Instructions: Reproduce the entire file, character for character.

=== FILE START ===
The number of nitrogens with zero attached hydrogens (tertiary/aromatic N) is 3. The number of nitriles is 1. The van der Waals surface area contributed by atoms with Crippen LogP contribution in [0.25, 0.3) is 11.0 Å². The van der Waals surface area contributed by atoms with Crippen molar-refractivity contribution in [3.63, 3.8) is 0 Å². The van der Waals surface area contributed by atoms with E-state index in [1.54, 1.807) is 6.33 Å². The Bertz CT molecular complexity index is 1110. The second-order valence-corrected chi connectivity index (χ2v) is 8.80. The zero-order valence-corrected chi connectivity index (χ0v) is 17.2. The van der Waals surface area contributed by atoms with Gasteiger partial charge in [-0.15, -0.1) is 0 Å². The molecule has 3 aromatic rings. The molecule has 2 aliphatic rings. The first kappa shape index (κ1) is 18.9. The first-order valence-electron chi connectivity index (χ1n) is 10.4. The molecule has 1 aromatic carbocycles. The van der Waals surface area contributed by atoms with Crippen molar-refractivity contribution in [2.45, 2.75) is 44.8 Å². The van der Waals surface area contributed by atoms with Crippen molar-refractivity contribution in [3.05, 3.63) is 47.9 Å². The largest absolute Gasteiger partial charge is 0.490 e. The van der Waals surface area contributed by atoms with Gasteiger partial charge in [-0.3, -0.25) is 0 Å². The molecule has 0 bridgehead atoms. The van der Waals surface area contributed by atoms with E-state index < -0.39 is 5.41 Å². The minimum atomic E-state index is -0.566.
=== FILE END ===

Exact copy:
The number of nitrogens with zero attached hydrogens (tertiary/aromatic N) is 3. The number of nitriles is 1. The van der Waals surface area contributed by atoms with Crippen LogP contribution in [0.25, 0.3) is 11.0 Å². The van der Waals surface area contributed by atoms with Crippen molar-refractivity contribution in [3.63, 3.8) is 0 Å². The van der Waals surface area contributed by atoms with E-state index in [1.54, 1.807) is 6.33 Å². The Bertz CT molecular complexity index is 1110. The second-order valence-corrected chi connectivity index (χ2v) is 8.80. The zero-order valence-corrected chi connectivity index (χ0v) is 17.2. The van der Waals surface area contributed by atoms with Gasteiger partial charge in [-0.15, -0.1) is 0 Å². The molecule has 3 aromatic rings. The molecule has 2 aliphatic rings. The first kappa shape index (κ1) is 18.9. The first-order valence-electron chi connectivity index (χ1n) is 10.4. The molecule has 1 aromatic carbocycles. The van der Waals surface area contributed by atoms with Crippen molar-refractivity contribution in [2.45, 2.75) is 44.8 Å². The van der Waals surface area contributed by atoms with Crippen molar-refractivity contribution in [3.05, 3.63) is 47.9 Å². The largest absolute Gasteiger partial charge is 0.490 e. The van der Waals surface area contributed by atoms with Gasteiger partial charge in [-0.3, -0.25) is 0 Å². The molecule has 0 bridgehead atoms. The van der Waals surface area contributed by atoms with E-state index < -0.39 is 5.41 Å². The minimum atomic E-state index is -0.566.